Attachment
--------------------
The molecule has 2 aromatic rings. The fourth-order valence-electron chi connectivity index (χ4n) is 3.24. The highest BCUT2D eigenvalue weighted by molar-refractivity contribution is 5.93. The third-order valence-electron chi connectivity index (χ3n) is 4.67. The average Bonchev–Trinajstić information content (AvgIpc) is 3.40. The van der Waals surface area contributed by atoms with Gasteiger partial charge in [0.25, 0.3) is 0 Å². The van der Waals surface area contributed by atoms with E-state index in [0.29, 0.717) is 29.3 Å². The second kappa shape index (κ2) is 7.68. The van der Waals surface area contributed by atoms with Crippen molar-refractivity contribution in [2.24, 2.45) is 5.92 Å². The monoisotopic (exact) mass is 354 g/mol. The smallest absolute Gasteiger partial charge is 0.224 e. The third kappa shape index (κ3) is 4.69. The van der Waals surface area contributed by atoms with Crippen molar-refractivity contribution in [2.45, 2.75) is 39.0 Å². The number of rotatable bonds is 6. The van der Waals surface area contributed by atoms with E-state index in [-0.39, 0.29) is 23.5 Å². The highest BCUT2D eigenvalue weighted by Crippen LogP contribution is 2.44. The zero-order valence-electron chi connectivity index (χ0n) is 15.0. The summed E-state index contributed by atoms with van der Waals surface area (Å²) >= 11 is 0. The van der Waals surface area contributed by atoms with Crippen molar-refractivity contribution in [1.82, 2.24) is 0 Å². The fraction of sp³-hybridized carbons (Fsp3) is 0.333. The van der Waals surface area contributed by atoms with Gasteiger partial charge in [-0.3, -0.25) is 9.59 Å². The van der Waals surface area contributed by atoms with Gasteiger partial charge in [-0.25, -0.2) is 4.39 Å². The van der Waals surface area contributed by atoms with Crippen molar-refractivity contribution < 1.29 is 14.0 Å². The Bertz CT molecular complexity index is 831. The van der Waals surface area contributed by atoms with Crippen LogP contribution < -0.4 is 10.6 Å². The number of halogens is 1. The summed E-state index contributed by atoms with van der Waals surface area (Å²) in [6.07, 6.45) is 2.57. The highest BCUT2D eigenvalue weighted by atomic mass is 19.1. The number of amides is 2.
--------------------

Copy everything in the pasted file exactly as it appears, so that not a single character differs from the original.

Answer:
The molecule has 2 aromatic rings. The fourth-order valence-electron chi connectivity index (χ4n) is 3.24. The highest BCUT2D eigenvalue weighted by molar-refractivity contribution is 5.93. The third-order valence-electron chi connectivity index (χ3n) is 4.67. The average Bonchev–Trinajstić information content (AvgIpc) is 3.40. The van der Waals surface area contributed by atoms with Gasteiger partial charge in [0.25, 0.3) is 0 Å². The van der Waals surface area contributed by atoms with E-state index in [0.29, 0.717) is 29.3 Å². The second kappa shape index (κ2) is 7.68. The van der Waals surface area contributed by atoms with Crippen molar-refractivity contribution in [2.24, 2.45) is 5.92 Å². The monoisotopic (exact) mass is 354 g/mol. The smallest absolute Gasteiger partial charge is 0.224 e. The third kappa shape index (κ3) is 4.69. The van der Waals surface area contributed by atoms with Crippen molar-refractivity contribution in [2.45, 2.75) is 39.0 Å². The number of rotatable bonds is 6. The van der Waals surface area contributed by atoms with E-state index in [-0.39, 0.29) is 23.5 Å². The highest BCUT2D eigenvalue weighted by Crippen LogP contribution is 2.44. The zero-order valence-electron chi connectivity index (χ0n) is 15.0. The summed E-state index contributed by atoms with van der Waals surface area (Å²) >= 11 is 0. The van der Waals surface area contributed by atoms with Crippen molar-refractivity contribution in [1.82, 2.24) is 0 Å². The fraction of sp³-hybridized carbons (Fsp3) is 0.333. The van der Waals surface area contributed by atoms with Gasteiger partial charge in [-0.3, -0.25) is 9.59 Å². The van der Waals surface area contributed by atoms with Gasteiger partial charge in [-0.25, -0.2) is 4.39 Å². The van der Waals surface area contributed by atoms with Crippen molar-refractivity contribution < 1.29 is 14.0 Å². The Bertz CT molecular complexity index is 831. The van der Waals surface area contributed by atoms with Crippen LogP contribution < -0.4 is 10.6 Å². The number of halogens is 1. The summed E-state index contributed by atoms with van der Waals surface area (Å²) in [6.07, 6.45) is 2.57. The highest BCUT2D eigenvalue weighted by atomic mass is 19.1. The number of amides is 2.